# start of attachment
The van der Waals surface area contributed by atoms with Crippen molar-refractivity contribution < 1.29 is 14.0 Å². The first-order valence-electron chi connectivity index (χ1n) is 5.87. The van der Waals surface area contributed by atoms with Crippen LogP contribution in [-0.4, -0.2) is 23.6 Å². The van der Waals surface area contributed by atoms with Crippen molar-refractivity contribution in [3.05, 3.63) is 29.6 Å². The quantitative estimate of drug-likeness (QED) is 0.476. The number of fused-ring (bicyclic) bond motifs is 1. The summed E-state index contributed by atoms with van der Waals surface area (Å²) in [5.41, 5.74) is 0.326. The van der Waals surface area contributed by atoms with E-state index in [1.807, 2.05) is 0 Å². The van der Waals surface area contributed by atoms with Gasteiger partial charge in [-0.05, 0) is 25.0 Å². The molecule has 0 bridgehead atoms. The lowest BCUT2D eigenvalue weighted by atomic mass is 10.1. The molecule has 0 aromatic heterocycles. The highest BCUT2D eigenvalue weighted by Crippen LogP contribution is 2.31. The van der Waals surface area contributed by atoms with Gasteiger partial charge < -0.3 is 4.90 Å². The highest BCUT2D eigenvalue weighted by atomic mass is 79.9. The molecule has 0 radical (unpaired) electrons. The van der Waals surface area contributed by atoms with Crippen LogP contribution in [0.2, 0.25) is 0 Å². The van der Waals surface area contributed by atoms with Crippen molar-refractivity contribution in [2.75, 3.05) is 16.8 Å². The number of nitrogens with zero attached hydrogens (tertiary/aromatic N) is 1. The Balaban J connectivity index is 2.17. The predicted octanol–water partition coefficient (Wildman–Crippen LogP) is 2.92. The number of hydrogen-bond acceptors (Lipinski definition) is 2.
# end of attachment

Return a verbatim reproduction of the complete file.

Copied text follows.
The van der Waals surface area contributed by atoms with Crippen molar-refractivity contribution < 1.29 is 14.0 Å². The first-order valence-electron chi connectivity index (χ1n) is 5.87. The van der Waals surface area contributed by atoms with Crippen LogP contribution in [-0.4, -0.2) is 23.6 Å². The van der Waals surface area contributed by atoms with Crippen molar-refractivity contribution in [3.05, 3.63) is 29.6 Å². The quantitative estimate of drug-likeness (QED) is 0.476. The number of fused-ring (bicyclic) bond motifs is 1. The summed E-state index contributed by atoms with van der Waals surface area (Å²) in [5.41, 5.74) is 0.326. The van der Waals surface area contributed by atoms with E-state index in [1.807, 2.05) is 0 Å². The van der Waals surface area contributed by atoms with Gasteiger partial charge in [-0.05, 0) is 25.0 Å². The molecule has 0 bridgehead atoms. The lowest BCUT2D eigenvalue weighted by atomic mass is 10.1. The molecule has 0 aromatic heterocycles. The highest BCUT2D eigenvalue weighted by Crippen LogP contribution is 2.31. The van der Waals surface area contributed by atoms with Gasteiger partial charge < -0.3 is 4.90 Å². The highest BCUT2D eigenvalue weighted by atomic mass is 79.9. The molecule has 0 radical (unpaired) electrons. The van der Waals surface area contributed by atoms with Crippen LogP contribution in [0.2, 0.25) is 0 Å². The van der Waals surface area contributed by atoms with Crippen molar-refractivity contribution in [2.75, 3.05) is 16.8 Å². The number of nitrogens with zero attached hydrogens (tertiary/aromatic N) is 1. The Balaban J connectivity index is 2.17. The predicted octanol–water partition coefficient (Wildman–Crippen LogP) is 2.92. The number of hydrogen-bond acceptors (Lipinski definition) is 2.